Are there any known formulas or approximations for the surface area of a unit ball in $d$ dimensions under the $\ell_p$ norm? As obvious examples, it is of course well-known that the surface area of a $d$-dimensional unit ball in $\ell_2$ is $\frac{2\pi^{d/2}}{\Gamma(d/2)}$ and that the surface area of a $d$-dimensional unit box (which we could also call the "unit ball under the $\ell_\infty$ norm") is $d\cdot2^d$.

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    $\begingroup$ Already for $d=2$, Mathematica can't evaluate the length of the curve ($4 \int_0^1 \sqrt{1 + x^{2 (p-1)} \left(1-x^p\right)^{\frac{2}{p}-2}} \, dx$) in closed form, so I wouldn't be too optimistic about finding a useful expression for the general case. $\endgroup$ – Gro-Tsen Mar 30 '16 at 22:07

Note: I agree with the criticism of Sawin mentioned by Wong: the information about the volume of the unit ball of $\ell_p^n$ (which you can find, for example, on p. 47 of Brazitikos, Silouanos; Giannopoulos, Apostolos; Valettas, Petros; Vritsiou, Beatrice-Helen Geometry of isotropic convex bodies. American Mathematical Society, 2014) does not lead (at least immediately) to the answer.

What I suggest below is not an answer, it is just an information which can be useful in this context; and everyone who rated my posting is expected to reconsider the rating (I also deleted my erroneous comment).

For subsets of the unit sphere of $\ell_p^n$ one can consider the usual surface measure and the cone measure, which is the measure of the corresponding part of the ball. It turns out that if we normalize both measures, the results will be rather close to each other; the best known to me result on this matter is due to Naor (Trans. Amer. Math. Soc. 359 (2007), no. 3, 1045–1079).

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    $\begingroup$ @MikhailOstrovskii: you cannot see it, but Andreas Thom has posted basically the identical answer a week ago. He deleted it after Will Sawin made the following comment: "The surface area is only the derivative of the volume if the derivative of the ℓp norm with respect to the perpendicular direction is 1, equivalently, if the dual convex body to the unit ball is the convex hull of some set of points on the unit sphere. This holds for ℓ2 and ℓ∞ but not for any other p". $\endgroup$ – Willie Wong Mar 30 '16 at 17:53
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    $\begingroup$ Below is a paraphrase of Will Savin's second comment from Mar 23: "Let $n = 2$ and $p = 1$. The $\ell^1$ ball has circumference $4\sqrt{2}$. Your formula would give $2 * 4 * \Gamma(2)^2 / \Gamma(3) \neq 4 \sqrt{2}$." $\endgroup$ – Willie Wong Mar 30 '16 at 17:56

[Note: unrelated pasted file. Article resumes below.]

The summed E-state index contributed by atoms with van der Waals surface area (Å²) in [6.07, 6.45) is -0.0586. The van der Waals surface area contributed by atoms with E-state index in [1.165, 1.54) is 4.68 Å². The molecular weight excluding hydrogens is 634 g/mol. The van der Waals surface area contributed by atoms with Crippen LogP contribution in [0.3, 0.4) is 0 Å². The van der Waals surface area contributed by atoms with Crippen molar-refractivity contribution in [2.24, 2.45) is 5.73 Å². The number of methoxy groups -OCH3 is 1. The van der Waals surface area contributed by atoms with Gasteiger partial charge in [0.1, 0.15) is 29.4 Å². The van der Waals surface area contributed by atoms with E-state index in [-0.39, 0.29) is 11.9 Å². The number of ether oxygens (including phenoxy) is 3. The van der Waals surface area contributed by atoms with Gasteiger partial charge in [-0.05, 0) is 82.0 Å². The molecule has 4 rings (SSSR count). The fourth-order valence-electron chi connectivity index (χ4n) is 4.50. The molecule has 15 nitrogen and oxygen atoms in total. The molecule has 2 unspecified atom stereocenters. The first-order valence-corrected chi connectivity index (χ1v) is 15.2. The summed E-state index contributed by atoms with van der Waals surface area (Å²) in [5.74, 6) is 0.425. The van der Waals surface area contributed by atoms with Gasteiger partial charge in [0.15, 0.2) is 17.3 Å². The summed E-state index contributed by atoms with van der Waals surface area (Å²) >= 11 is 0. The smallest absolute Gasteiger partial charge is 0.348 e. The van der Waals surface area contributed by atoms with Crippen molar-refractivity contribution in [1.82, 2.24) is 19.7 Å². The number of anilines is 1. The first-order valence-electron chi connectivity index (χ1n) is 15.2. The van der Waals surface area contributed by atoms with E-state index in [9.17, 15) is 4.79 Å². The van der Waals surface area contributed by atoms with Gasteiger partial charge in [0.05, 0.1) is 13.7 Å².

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    $\begingroup$ @WillieWong I agree, I decided to keep my "answer", so that the information contained in our discussion will be seen. $\endgroup$ – Mikhail Ostrovskii Mar 30 '16 at 19:35
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    $\begingroup$ Wikipedia suggests that "the surface area of an $\ell_1$-(n − 1)-sphere of radius $R$ is $\sqrt{n}$ times the derivative at $R$ of the volume of an $\ell_1$-n-ball." They refer to the coarea formula, and mention that a similar correction factor exists for other values of $p$, although it might be a "complicated integral". $\endgroup$ – Eckhard Mar 30 '16 at 20:18
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    $\begingroup$ @MikhailOstrovskii: I agree that it is good to keep some version of this discussion visible! I feel a bit embarrassed to be in this discussion since my role is nothing more than that of a fax machine. $\endgroup$ – Willie Wong Mar 30 '16 at 21:36

$\newcommand{\R}{\mathbb R} \newcommand{\dd}{\operatorname{d}\!}$

This is not a complete answer, but it may lead to finding the asymptotics of the surface area; an exact closed-form expression for the area seems unlikely to exist. (This answer is almost the same as my answer to almost the same question.) It is easy to see that for $p\in(1,\infty)\setminus\{2\}$ this area is given by the formula \begin{align*} \mathrm{vol}_{d-1}(\partial B_p^d) &=2^d\int_{S_p^{d-1}}\frac{\dd x_1\cdots\dd x_{d-1}}{\cos\theta} \\ &=2^d\int_{S_p^{d-1}} \sqrt{1+\Big(1-\sum_1^{d-1}x_i^p\Big)^{2/p-2}\,\sum_1^{d-1}x_i^{2p-2}}\, \dd x_1\cdots\dd x_{d-1} \\ &=2^d\iint\limits_{a<1} \sqrt{1+(1-a)^{2/p-2}\,b}\,\,f_{d-1}(a,b)\dd a\dd b, \end{align*} where $S_p^{d-1}:=\{(x_1,\dots,x_{d-1})\in(0,\infty)^{d-1}\colon\sum_1^{d-1}x_i^p<1\}$, $\theta$ is the angle between the vectors $(0,\dots,0,1)\in\R^d$ and $\vec\nabla G=\big(-\frac{\partial F}{\partial x_1},\dots,-\frac{\partial F}{\partial x_{d-1}},1\big)$, $G:=G(x_1,\dots,x_d):=x_d-F(x_1,\dots,x_{d-1})$, $F:=F(x_1,\dots,x_{d-1}):=\big(1-\sum_1^{d-1}x_i^p\big)^{1/p}$ (so that $(0,\infty)^d\cap\partial B_p^d=\{(x_1,\dots,x_d)\in(0,\infty)^d\colon G(x_1,\dots,x_d)=0\}$), $f_{d-1}$ is the joint probability density function (pdf) of the random variables (r.v.'s) $A:=\sum_1^{d-1}X_i^p$ and $B:=\sum_1^{d-1}X_i^{2p-2}$, and $X_1,\dots,X_{d-1}$ are independent r.v.'s uniformly distributed on the interval $(0,1)$.

Thus, it appears to mainly remain to find an appropriate asymptotics of $f_{d-1}(a,b)$ for $a<1$ and $d\to\infty$. This task may not seem exceedingly difficult, but it has eluded my efforts so far; perhaps someone else will be able to succeed here.


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